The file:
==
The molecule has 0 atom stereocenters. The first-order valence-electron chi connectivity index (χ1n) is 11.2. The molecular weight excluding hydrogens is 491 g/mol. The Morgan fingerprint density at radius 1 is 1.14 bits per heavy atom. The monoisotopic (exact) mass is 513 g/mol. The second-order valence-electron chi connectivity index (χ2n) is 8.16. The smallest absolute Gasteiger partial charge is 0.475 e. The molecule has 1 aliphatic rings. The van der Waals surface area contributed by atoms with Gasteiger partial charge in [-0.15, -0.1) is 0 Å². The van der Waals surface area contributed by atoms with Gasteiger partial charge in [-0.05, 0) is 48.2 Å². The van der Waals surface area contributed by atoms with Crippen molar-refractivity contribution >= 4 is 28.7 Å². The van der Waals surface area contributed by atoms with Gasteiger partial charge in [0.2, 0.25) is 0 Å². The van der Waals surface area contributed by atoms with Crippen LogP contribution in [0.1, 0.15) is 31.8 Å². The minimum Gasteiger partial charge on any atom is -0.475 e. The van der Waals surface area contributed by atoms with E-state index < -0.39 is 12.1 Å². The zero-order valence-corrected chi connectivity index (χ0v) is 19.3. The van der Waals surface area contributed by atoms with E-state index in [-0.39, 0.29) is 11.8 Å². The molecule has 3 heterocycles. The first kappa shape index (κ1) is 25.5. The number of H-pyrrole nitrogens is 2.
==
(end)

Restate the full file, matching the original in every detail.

The molecule has 0 atom stereocenters. The first-order valence-electron chi connectivity index (χ1n) is 11.2. The molecular weight excluding hydrogens is 491 g/mol. The Morgan fingerprint density at radius 1 is 1.14 bits per heavy atom. The monoisotopic (exact) mass is 513 g/mol. The second-order valence-electron chi connectivity index (χ2n) is 8.16. The smallest absolute Gasteiger partial charge is 0.475 e. The molecule has 1 aliphatic rings. The van der Waals surface area contributed by atoms with Gasteiger partial charge in [-0.15, -0.1) is 0 Å². The van der Waals surface area contributed by atoms with Gasteiger partial charge in [-0.05, 0) is 48.2 Å². The van der Waals surface area contributed by atoms with Crippen molar-refractivity contribution >= 4 is 28.7 Å². The van der Waals surface area contributed by atoms with Gasteiger partial charge in [0.2, 0.25) is 0 Å². The van der Waals surface area contributed by atoms with Crippen LogP contribution in [0.1, 0.15) is 31.8 Å². The minimum Gasteiger partial charge on any atom is -0.475 e. The van der Waals surface area contributed by atoms with E-state index < -0.39 is 12.1 Å². The zero-order valence-corrected chi connectivity index (χ0v) is 19.3. The van der Waals surface area contributed by atoms with E-state index in [-0.39, 0.29) is 11.8 Å². The molecule has 3 heterocycles. The first kappa shape index (κ1) is 25.5. The number of H-pyrrole nitrogens is 2.